Tape is dead in most small business already. There's just no point in it. Putting all your eggs in one tape-format basket means that when you have a fire, not only do you have to spend days getting your data back, you've also got to pay a small fortune for the machine that can do that (if those drives even exist any more).
Extended NAS systems are what I see taking over from tape. Automatic network replication to a copy that then gets marked read-only, forwarded and verified to other NAS further down the line, etc. Offsite backup can be as simple as taking a NAS home for the smaller outfits, or mirroring to an off-site NAS or cloud storage.
Sure, one NAS is not "backup" on its own. You don't want to be able to overwrite written data automatically, But if you have enough of them, they become very reliable at a cheaper pricepoint than handling tape backups. This means you can buy more of them, and buy "more" reliability.
If your data is mirrored this way, in enough places on devices that don't automatically modify themselves to the very latest data, then you have backups. The old-farts of IT like to tell you otherwise, and bring up "RAID is not backup". But, sorry, at scale, and managed as such, it actually is. Especially when you have a RAID of RAIDs that you manage and cycle and secure properly
And buying something of that scale is something that a small business can do much easier with spinning disks than they can with tape. For the cost of the last tape drive and initial tapes, I can buy half a dozen NAS devices of larger size that - in a pinch - I can run VM storage from directly (iSCSI, etc.) if I want.
Restore times are better. Capacity is much better. The automation is much easier. Networking is so much easier. Restore is so much more "obvious" if your network guy suddenly dies.
There are concerns, but so long as you are considering them, they are rarely barriers. Most places do not need to keep data for dozens and dozens of years, and offline retention for most drives is actually stupidly impressive. Those that do generally cycle backups onto new media anyway, so nothing's changed there.
But drives are scaling SO MUCH faster than tape that it's stupendous. Hell, tape is often within range of SSD storage (not that I'd trust retention on that without a lot of redundant backups until the tech matures properly). And you can literally pop down to the local computer shop and buy a NAS that will backup your entire small business network - something you can't really do with tape. Do that a couple of times a year and you have a backup that's probably superior to whatever you had before.
I work in schools. The previous school had tape but it was a "last resort" backup. We never restored from one in 5 years despite two server failures. Always, there was a NAS or even just a drive that had the data available which could get us up and running NOW, this second, rather than 8 hours down the line. By the end of that employment, we'd basically abandoned tape use as anything other than putting one in the fire safe next to the drive backups (which were mirrored to encrypted cloud storage). The IT audit I had when they were trying to justify pruning every member of staff? Couldn't find a fault in the backup strategy and was able to see more copies of the data than they actually believed necessary.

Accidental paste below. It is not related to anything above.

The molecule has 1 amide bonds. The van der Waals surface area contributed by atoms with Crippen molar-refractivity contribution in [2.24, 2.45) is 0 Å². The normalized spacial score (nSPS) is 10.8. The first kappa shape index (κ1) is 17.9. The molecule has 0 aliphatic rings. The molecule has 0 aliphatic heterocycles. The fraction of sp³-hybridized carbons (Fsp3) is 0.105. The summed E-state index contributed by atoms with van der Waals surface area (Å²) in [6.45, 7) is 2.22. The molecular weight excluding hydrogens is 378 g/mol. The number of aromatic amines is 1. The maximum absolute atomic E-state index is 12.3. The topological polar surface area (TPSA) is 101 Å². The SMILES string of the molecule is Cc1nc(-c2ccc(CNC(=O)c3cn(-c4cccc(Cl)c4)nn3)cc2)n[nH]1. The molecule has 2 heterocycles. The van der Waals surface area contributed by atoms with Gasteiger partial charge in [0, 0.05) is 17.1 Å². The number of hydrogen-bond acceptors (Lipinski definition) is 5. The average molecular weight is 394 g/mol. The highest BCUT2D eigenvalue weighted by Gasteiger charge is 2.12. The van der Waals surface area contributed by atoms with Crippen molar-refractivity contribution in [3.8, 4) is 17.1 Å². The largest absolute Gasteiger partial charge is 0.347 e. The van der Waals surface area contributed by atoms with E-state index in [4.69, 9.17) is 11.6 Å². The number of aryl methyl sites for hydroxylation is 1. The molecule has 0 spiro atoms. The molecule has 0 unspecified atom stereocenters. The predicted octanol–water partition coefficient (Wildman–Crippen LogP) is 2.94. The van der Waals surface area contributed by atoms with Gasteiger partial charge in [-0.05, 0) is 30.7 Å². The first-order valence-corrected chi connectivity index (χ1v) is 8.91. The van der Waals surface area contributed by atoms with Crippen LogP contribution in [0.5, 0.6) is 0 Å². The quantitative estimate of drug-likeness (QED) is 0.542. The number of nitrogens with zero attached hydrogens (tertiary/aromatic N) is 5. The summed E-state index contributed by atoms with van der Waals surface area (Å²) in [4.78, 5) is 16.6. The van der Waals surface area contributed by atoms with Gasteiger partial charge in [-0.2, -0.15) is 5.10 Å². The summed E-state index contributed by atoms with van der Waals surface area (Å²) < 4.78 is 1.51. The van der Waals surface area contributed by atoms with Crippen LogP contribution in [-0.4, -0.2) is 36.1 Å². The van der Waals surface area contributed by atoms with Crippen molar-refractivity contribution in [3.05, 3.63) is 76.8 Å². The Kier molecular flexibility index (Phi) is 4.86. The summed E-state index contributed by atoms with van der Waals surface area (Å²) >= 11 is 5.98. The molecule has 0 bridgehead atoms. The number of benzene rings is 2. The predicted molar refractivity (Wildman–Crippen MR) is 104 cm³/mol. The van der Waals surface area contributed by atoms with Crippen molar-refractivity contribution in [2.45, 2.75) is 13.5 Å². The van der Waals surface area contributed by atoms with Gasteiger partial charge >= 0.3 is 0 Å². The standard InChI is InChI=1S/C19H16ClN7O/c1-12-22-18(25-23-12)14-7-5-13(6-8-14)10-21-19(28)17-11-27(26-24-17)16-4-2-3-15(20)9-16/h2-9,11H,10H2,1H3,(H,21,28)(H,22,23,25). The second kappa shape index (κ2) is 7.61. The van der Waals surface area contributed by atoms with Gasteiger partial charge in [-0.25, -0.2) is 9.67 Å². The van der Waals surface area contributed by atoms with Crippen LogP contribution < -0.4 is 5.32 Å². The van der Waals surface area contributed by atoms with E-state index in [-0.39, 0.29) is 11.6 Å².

The school I work for now - they employed me because their last guy didn't backup (to tape or anything else) and they lost the entire data and had to send live drives off to a data recovery firm. My prime concern has always been not repeating his mistakes, and showing that their data is safe. I NAS everything and there isn't a tape around.
It's pointless to worry about tape and expensive drives when you can just slap a NAS in each building, mirror to them as appropriate, mirror that to an off-site NAS, mirror that to the cloud, etc. The extra space available means you can store more historical copies in the case of a rollback.
And even from personal experience - every drive I have ever had eventually ends up getting copied onto the bigger, newer drive I just bought and takes up less than 10% of it. As such, I have brand-new drives that are still hosting entire copies-of-copies-of-copies-of-copies-of-copies of my entire hard drive from 10 years ago. And each copy is there because it's come from the copy I did to a bigger drive. And then copied that to a bigger drive. I still have the original disks, but I'll tell you where I go to when I want a file I know I have and want to make sure it will work first time.
Properly managed NAS is, as far as I'm concerned, vastly exceeding the definition of "good enough" for backups for everywhere I've ever worked.